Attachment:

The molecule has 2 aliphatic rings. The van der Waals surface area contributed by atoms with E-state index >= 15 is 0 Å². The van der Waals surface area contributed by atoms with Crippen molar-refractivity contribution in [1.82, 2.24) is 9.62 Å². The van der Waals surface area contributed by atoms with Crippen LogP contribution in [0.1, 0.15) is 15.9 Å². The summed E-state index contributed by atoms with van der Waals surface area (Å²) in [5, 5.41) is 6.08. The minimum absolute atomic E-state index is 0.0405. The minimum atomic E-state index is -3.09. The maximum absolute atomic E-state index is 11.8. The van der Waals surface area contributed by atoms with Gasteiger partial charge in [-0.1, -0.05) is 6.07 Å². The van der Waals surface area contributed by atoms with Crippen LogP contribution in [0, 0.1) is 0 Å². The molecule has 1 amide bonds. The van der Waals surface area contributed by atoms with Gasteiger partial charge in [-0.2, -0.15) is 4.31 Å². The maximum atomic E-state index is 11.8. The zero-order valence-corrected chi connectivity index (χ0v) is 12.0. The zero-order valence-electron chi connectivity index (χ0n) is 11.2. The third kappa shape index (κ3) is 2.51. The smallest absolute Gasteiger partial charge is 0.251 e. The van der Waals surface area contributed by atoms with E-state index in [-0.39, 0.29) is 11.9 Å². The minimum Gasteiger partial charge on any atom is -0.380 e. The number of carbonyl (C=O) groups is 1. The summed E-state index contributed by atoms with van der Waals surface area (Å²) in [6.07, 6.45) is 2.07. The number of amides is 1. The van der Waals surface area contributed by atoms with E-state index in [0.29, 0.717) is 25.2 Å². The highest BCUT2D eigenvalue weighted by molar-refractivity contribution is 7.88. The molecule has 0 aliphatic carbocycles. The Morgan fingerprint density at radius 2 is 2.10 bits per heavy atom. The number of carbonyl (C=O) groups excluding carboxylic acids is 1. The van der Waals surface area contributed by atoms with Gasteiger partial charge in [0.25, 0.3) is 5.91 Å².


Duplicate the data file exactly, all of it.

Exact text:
The molecule has 2 aliphatic rings. The van der Waals surface area contributed by atoms with E-state index >= 15 is 0 Å². The van der Waals surface area contributed by atoms with Crippen molar-refractivity contribution in [1.82, 2.24) is 9.62 Å². The van der Waals surface area contributed by atoms with Crippen LogP contribution in [0.1, 0.15) is 15.9 Å². The summed E-state index contributed by atoms with van der Waals surface area (Å²) in [5, 5.41) is 6.08. The minimum absolute atomic E-state index is 0.0405. The minimum atomic E-state index is -3.09. The maximum absolute atomic E-state index is 11.8. The van der Waals surface area contributed by atoms with Gasteiger partial charge in [-0.1, -0.05) is 6.07 Å². The van der Waals surface area contributed by atoms with Crippen LogP contribution in [0, 0.1) is 0 Å². The molecule has 1 amide bonds. The van der Waals surface area contributed by atoms with Gasteiger partial charge in [-0.2, -0.15) is 4.31 Å². The maximum atomic E-state index is 11.8. The zero-order valence-corrected chi connectivity index (χ0v) is 12.0. The zero-order valence-electron chi connectivity index (χ0n) is 11.2. The third kappa shape index (κ3) is 2.51. The smallest absolute Gasteiger partial charge is 0.251 e. The van der Waals surface area contributed by atoms with E-state index in [-0.39, 0.29) is 11.9 Å². The minimum Gasteiger partial charge on any atom is -0.380 e. The number of carbonyl (C=O) groups is 1. The summed E-state index contributed by atoms with van der Waals surface area (Å²) in [6.07, 6.45) is 2.07. The number of amides is 1. The van der Waals surface area contributed by atoms with E-state index in [0.29, 0.717) is 25.2 Å². The highest BCUT2D eigenvalue weighted by molar-refractivity contribution is 7.88. The molecule has 0 aliphatic carbocycles. The Morgan fingerprint density at radius 2 is 2.10 bits per heavy atom. The number of carbonyl (C=O) groups excluding carboxylic acids is 1. The van der Waals surface area contributed by atoms with Gasteiger partial charge in [0.25, 0.3) is 5.91 Å².